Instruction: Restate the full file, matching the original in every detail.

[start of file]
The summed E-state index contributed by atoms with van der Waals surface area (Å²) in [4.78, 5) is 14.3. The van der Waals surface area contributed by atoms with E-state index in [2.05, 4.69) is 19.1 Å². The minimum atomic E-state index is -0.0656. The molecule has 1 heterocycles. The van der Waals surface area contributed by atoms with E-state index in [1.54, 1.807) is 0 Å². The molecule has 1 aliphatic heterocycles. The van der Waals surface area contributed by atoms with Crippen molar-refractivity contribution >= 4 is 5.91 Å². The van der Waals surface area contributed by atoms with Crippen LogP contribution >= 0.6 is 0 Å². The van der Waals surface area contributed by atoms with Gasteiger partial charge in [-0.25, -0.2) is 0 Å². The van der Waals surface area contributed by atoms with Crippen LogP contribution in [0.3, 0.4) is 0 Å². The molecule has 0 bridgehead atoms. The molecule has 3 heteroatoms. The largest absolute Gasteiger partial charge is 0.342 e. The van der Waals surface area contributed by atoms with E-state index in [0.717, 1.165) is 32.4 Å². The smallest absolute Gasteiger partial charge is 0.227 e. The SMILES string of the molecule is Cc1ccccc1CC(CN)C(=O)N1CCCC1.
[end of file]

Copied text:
The summed E-state index contributed by atoms with van der Waals surface area (Å²) in [4.78, 5) is 14.3. The van der Waals surface area contributed by atoms with E-state index in [2.05, 4.69) is 19.1 Å². The minimum atomic E-state index is -0.0656. The molecule has 1 heterocycles. The van der Waals surface area contributed by atoms with E-state index in [1.54, 1.807) is 0 Å². The molecule has 1 aliphatic heterocycles. The van der Waals surface area contributed by atoms with Crippen molar-refractivity contribution >= 4 is 5.91 Å². The van der Waals surface area contributed by atoms with Crippen LogP contribution >= 0.6 is 0 Å². The van der Waals surface area contributed by atoms with Gasteiger partial charge in [-0.25, -0.2) is 0 Å². The van der Waals surface area contributed by atoms with Crippen LogP contribution in [0.3, 0.4) is 0 Å². The molecule has 0 bridgehead atoms. The molecule has 3 heteroatoms. The largest absolute Gasteiger partial charge is 0.342 e. The van der Waals surface area contributed by atoms with E-state index in [0.717, 1.165) is 32.4 Å². The smallest absolute Gasteiger partial charge is 0.227 e. The SMILES string of the molecule is Cc1ccccc1CC(CN)C(=O)N1CCCC1.